Kelvin F.K. Low (National University of Singapore – Faculty of Law) and Megumi Hara (Chuo University Law School) have posted “Cryptoassets and Property” (Sjef van Erp & Katja Zimmermann (eds), Edward Elgar Research Handbook on EU Property Law (Forthcoming)) on SSRN. Here is the abstract:
The concept of property has always been, and remains, a vexed notion. Within civilian systems, the difficulty of incorporating the basic idea of ownership – surely fundamental to any idea of property – within the Gaian and other schema demonstrates the elusiveness of property. Its elusiveness lies in part in the intersection of various distinct ideas within the law of property. In civilian schema, these distinct ideas are often distinguished by discrete vocabulary. For example, a modern French schema distinguishes between biens (assets), choses (things), and droits (rights). Within common law systems, the comparative lack of attention to classification, and relative paucity in vocabulary for discrete concepts has led to much confusion. With this background in mind, it is perhaps unsurprising to find that cryptoassets have been more readily accommodated within common law systems’ vague notions of property than those of civilian systems. Within the civil law, Francophone systems, with looser conceptions of chose than Germanic Pandectist systems’ strict conceptions of Sach (thing), are more accommodating of cryptoassets as property but even so, it may more accurately be said that they are biens or droits. Accordingly, depending on one’s conception of property, cryptoassets may (or may not) be property.
Kelvin F.K. Low (NUS Law), Wai Yee Wan (City University of Hong Kong), and Ying-Chieh WU (SNU Law) have posted “The Future of Machines: Property and Personhood” (The Cambridge Handbook of Private Law and Artificial Intelligence, Forthcoming) on SSRN. Here is the abstract:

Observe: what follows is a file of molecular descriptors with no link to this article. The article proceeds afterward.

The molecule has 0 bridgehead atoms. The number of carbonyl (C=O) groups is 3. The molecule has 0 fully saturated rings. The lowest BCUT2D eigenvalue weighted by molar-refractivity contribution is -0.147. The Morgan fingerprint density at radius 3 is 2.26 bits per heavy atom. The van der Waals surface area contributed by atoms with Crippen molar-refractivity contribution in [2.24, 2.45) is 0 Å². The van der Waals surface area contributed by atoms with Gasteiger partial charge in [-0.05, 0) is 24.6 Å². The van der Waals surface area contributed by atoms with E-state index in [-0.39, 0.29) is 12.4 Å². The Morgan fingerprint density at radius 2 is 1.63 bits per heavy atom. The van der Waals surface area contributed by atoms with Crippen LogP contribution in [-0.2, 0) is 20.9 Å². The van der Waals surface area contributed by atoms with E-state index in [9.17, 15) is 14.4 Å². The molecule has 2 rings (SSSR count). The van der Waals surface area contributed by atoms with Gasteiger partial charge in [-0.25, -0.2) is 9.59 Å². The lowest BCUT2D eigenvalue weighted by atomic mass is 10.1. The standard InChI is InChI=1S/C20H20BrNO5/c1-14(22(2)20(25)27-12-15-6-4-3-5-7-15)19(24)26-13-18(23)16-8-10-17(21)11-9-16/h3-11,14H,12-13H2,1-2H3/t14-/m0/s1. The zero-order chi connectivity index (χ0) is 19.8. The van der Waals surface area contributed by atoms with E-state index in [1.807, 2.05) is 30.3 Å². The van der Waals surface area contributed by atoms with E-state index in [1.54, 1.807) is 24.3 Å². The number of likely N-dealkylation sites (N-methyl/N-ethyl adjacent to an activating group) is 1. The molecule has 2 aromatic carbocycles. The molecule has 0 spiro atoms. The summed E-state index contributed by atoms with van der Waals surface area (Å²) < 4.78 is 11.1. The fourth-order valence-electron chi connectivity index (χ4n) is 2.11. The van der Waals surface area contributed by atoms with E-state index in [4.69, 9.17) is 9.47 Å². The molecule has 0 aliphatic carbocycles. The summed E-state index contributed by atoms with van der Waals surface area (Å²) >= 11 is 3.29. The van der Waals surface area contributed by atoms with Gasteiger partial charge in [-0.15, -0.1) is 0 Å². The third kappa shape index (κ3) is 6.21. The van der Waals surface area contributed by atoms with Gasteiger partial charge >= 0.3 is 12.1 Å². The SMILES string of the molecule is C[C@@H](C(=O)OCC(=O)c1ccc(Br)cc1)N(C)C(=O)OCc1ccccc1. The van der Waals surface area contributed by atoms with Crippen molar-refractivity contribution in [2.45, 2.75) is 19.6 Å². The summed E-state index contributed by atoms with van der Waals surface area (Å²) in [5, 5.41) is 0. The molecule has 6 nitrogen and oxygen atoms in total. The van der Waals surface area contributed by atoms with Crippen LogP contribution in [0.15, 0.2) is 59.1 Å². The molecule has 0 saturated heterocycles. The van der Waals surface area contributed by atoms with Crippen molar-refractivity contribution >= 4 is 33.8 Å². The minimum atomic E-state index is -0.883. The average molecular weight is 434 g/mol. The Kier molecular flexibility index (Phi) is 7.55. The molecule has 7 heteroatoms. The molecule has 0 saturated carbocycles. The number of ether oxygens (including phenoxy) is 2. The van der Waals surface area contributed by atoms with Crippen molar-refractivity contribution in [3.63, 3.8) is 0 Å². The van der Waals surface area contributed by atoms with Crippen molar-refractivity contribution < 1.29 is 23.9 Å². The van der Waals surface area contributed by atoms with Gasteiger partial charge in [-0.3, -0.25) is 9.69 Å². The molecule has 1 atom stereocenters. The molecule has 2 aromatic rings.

The use of tools was once believed to be a distinguishing feature of human intelligence which allowed us to deny personhood to animals, which like tools, were property rather than persons. As we get increasingly dependent on our increasingly sophisticated tools, the law will need to consider when (if ever) machines cease to be mere tools and become a part of our person. Could they even increase in sophistication to the point when they may be conferred legal personhood? Or will rapidly advancing machine intelligence first strip us of our personhood? Might the law of property prove to be a bulwark against such an outcome?
David Fox (School of Law, University of Edinburgh) has posted “Tokenised Assets in Private Law” on SSRN. Here is the abstract:
Tokenisation is a recent development in distributed ledger technology (“DLT”) systems. Assets that exist off the ledger system, such as securities or rights to the delivery of a service, are represented as tokens issued on DLT system. The tokens evidence the holders’ claims against the issuer of the assets. The system serves as a platform for trading the tokens and the off-ledger assets they represent.
Tokenisation presents many analytical difficulties for private law. My concern in this paper is to outline some of the problems – and possible solutions – of mapping traditional rules of property and transfer onto transactions with tokenised assets on a DLT system. Much depends on the legal analysis used to explain the transactions with tokens on the system, and on the possibility of recognising a legal link between the on-chain token and the off-chain asset that it represents. The paper develops the argument that digital transactions can be analysed as the expression of the parties’ intentions to make an assignment or novation of the rights represented by the assets.
Azziz Z. Huq (University of Chicago Law School) has posted “The Public Trust in Data” (Georgetown Law Journal, Vol. 110, 2020) on SSRN. Here is the abstract: